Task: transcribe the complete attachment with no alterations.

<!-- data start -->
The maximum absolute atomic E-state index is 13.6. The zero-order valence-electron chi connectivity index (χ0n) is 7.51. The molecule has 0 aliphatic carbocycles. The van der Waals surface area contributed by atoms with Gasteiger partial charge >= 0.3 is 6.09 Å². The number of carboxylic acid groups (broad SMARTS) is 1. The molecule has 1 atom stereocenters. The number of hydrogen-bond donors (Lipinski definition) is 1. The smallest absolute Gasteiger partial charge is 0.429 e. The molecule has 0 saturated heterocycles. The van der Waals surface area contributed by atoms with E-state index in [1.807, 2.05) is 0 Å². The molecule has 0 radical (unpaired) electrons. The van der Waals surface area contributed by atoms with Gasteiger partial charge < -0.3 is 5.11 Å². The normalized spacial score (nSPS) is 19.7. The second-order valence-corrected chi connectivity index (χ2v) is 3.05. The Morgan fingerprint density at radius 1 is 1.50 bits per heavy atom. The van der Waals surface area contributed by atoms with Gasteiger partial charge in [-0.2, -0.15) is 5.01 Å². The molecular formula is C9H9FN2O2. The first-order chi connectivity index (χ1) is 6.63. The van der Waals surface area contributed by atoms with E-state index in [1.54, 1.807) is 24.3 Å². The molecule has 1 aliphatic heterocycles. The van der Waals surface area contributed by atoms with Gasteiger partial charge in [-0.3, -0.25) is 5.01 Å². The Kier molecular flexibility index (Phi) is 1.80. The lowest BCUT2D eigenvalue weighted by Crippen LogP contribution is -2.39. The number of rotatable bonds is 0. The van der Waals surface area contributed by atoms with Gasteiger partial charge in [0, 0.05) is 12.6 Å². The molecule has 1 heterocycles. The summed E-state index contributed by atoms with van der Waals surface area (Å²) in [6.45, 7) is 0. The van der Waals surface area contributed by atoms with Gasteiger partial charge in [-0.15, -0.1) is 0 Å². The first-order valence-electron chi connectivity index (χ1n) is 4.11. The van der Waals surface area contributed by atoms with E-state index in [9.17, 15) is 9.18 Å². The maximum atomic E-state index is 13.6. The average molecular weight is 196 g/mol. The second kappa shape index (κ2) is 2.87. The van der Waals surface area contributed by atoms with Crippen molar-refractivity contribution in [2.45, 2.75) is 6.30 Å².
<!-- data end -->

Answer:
The maximum absolute atomic E-state index is 13.6. The zero-order valence-electron chi connectivity index (χ0n) is 7.51. The molecule has 0 aliphatic carbocycles. The van der Waals surface area contributed by atoms with Gasteiger partial charge >= 0.3 is 6.09 Å². The number of carboxylic acid groups (broad SMARTS) is 1. The molecule has 1 atom stereocenters. The number of hydrogen-bond donors (Lipinski definition) is 1. The smallest absolute Gasteiger partial charge is 0.429 e. The molecule has 0 saturated heterocycles. The van der Waals surface area contributed by atoms with E-state index in [1.807, 2.05) is 0 Å². The molecule has 0 radical (unpaired) electrons. The van der Waals surface area contributed by atoms with Gasteiger partial charge < -0.3 is 5.11 Å². The normalized spacial score (nSPS) is 19.7. The second-order valence-corrected chi connectivity index (χ2v) is 3.05. The Morgan fingerprint density at radius 1 is 1.50 bits per heavy atom. The van der Waals surface area contributed by atoms with Gasteiger partial charge in [-0.2, -0.15) is 5.01 Å². The molecular formula is C9H9FN2O2. The first-order chi connectivity index (χ1) is 6.63. The van der Waals surface area contributed by atoms with E-state index in [1.54, 1.807) is 24.3 Å². The molecule has 1 aliphatic heterocycles. The van der Waals surface area contributed by atoms with Gasteiger partial charge in [-0.3, -0.25) is 5.01 Å². The Kier molecular flexibility index (Phi) is 1.80. The lowest BCUT2D eigenvalue weighted by Crippen LogP contribution is -2.39. The number of rotatable bonds is 0. The van der Waals surface area contributed by atoms with Gasteiger partial charge in [0, 0.05) is 12.6 Å². The molecule has 1 heterocycles. The summed E-state index contributed by atoms with van der Waals surface area (Å²) in [6.45, 7) is 0. The van der Waals surface area contributed by atoms with Gasteiger partial charge in [-0.15, -0.1) is 0 Å². The first-order valence-electron chi connectivity index (χ1n) is 4.11. The van der Waals surface area contributed by atoms with E-state index in [9.17, 15) is 9.18 Å². The maximum atomic E-state index is 13.6. The average molecular weight is 196 g/mol. The second kappa shape index (κ2) is 2.87. The van der Waals surface area contributed by atoms with Crippen molar-refractivity contribution in [2.45, 2.75) is 6.30 Å².